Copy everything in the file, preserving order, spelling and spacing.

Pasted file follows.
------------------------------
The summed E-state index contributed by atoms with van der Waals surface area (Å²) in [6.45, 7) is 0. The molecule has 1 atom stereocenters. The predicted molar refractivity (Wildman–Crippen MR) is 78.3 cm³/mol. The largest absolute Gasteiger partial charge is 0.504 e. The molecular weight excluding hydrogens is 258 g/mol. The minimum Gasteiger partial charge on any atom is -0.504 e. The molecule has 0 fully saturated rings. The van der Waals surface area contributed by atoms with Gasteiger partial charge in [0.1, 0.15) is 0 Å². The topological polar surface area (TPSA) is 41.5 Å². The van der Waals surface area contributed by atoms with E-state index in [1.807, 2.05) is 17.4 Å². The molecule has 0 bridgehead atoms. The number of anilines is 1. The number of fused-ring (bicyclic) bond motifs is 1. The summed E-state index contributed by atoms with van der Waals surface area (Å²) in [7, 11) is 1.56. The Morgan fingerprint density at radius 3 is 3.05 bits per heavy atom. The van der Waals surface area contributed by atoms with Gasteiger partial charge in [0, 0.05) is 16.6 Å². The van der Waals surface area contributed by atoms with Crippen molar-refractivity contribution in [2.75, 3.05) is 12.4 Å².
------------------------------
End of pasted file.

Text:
The summed E-state index contributed by atoms with van der Waals surface area (Å²) in [6.45, 7) is 0. The molecule has 1 atom stereocenters. The predicted molar refractivity (Wildman–Crippen MR) is 78.3 cm³/mol. The largest absolute Gasteiger partial charge is 0.504 e. The molecular weight excluding hydrogens is 258 g/mol. The minimum Gasteiger partial charge on any atom is -0.504 e. The molecule has 0 fully saturated rings. The van der Waals surface area contributed by atoms with Gasteiger partial charge in [0.1, 0.15) is 0 Å². The topological polar surface area (TPSA) is 41.5 Å². The van der Waals surface area contributed by atoms with E-state index in [1.807, 2.05) is 17.4 Å². The molecule has 0 bridgehead atoms. The number of anilines is 1. The number of fused-ring (bicyclic) bond motifs is 1. The summed E-state index contributed by atoms with van der Waals surface area (Å²) in [7, 11) is 1.56. The Morgan fingerprint density at radius 3 is 3.05 bits per heavy atom. The van der Waals surface area contributed by atoms with Gasteiger partial charge in [0, 0.05) is 16.6 Å². The van der Waals surface area contributed by atoms with Crippen molar-refractivity contribution in [2.75, 3.05) is 12.4 Å².